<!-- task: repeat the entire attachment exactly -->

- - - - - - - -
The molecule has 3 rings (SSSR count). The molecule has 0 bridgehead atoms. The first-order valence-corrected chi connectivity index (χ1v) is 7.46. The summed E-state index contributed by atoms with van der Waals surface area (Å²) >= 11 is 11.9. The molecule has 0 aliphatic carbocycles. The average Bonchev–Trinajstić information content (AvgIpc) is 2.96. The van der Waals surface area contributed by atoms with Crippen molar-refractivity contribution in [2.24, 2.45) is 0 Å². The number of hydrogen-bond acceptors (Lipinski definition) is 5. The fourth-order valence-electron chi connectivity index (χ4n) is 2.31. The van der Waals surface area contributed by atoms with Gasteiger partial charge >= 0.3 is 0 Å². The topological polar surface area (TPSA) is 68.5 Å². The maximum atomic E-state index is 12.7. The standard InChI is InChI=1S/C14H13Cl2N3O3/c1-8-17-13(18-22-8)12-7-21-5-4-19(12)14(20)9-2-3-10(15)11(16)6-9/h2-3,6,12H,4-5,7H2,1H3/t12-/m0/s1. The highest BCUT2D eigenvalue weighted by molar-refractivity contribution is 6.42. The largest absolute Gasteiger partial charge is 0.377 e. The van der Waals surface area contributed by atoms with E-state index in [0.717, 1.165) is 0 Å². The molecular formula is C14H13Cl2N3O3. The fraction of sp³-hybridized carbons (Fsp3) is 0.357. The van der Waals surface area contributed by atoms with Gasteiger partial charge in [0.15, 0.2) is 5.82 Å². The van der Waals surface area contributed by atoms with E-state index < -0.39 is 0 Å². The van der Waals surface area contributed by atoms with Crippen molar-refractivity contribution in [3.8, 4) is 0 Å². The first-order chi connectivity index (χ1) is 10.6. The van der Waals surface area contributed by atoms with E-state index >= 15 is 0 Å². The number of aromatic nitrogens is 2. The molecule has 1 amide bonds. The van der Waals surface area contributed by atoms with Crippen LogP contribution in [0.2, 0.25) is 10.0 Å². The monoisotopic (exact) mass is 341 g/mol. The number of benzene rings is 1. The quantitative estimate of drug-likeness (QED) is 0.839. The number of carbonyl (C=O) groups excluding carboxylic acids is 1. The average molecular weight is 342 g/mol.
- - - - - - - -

The molecule has 3 rings (SSSR count). The molecule has 0 bridgehead atoms. The first-order valence-corrected chi connectivity index (χ1v) is 7.46. The summed E-state index contributed by atoms with van der Waals surface area (Å²) >= 11 is 11.9. The molecule has 0 aliphatic carbocycles. The average Bonchev–Trinajstić information content (AvgIpc) is 2.96. The van der Waals surface area contributed by atoms with Crippen molar-refractivity contribution in [2.24, 2.45) is 0 Å². The number of hydrogen-bond acceptors (Lipinski definition) is 5. The fourth-order valence-electron chi connectivity index (χ4n) is 2.31. The van der Waals surface area contributed by atoms with Gasteiger partial charge >= 0.3 is 0 Å². The topological polar surface area (TPSA) is 68.5 Å². The maximum atomic E-state index is 12.7. The standard InChI is InChI=1S/C14H13Cl2N3O3/c1-8-17-13(18-22-8)12-7-21-5-4-19(12)14(20)9-2-3-10(15)11(16)6-9/h2-3,6,12H,4-5,7H2,1H3/t12-/m0/s1. The highest BCUT2D eigenvalue weighted by molar-refractivity contribution is 6.42. The largest absolute Gasteiger partial charge is 0.377 e. The van der Waals surface area contributed by atoms with E-state index in [0.717, 1.165) is 0 Å². The molecular formula is C14H13Cl2N3O3. The fraction of sp³-hybridized carbons (Fsp3) is 0.357. The van der Waals surface area contributed by atoms with Gasteiger partial charge in [0.15, 0.2) is 5.82 Å². The van der Waals surface area contributed by atoms with E-state index < -0.39 is 0 Å². The van der Waals surface area contributed by atoms with Crippen molar-refractivity contribution in [3.8, 4) is 0 Å². The first-order chi connectivity index (χ1) is 10.6. The van der Waals surface area contributed by atoms with E-state index >= 15 is 0 Å². The number of aromatic nitrogens is 2. The molecule has 1 amide bonds. The van der Waals surface area contributed by atoms with Crippen LogP contribution in [0.2, 0.25) is 10.0 Å². The monoisotopic (exact) mass is 341 g/mol. The number of benzene rings is 1. The quantitative estimate of drug-likeness (QED) is 0.839. The number of carbonyl (C=O) groups excluding carboxylic acids is 1. The average molecular weight is 342 g/mol.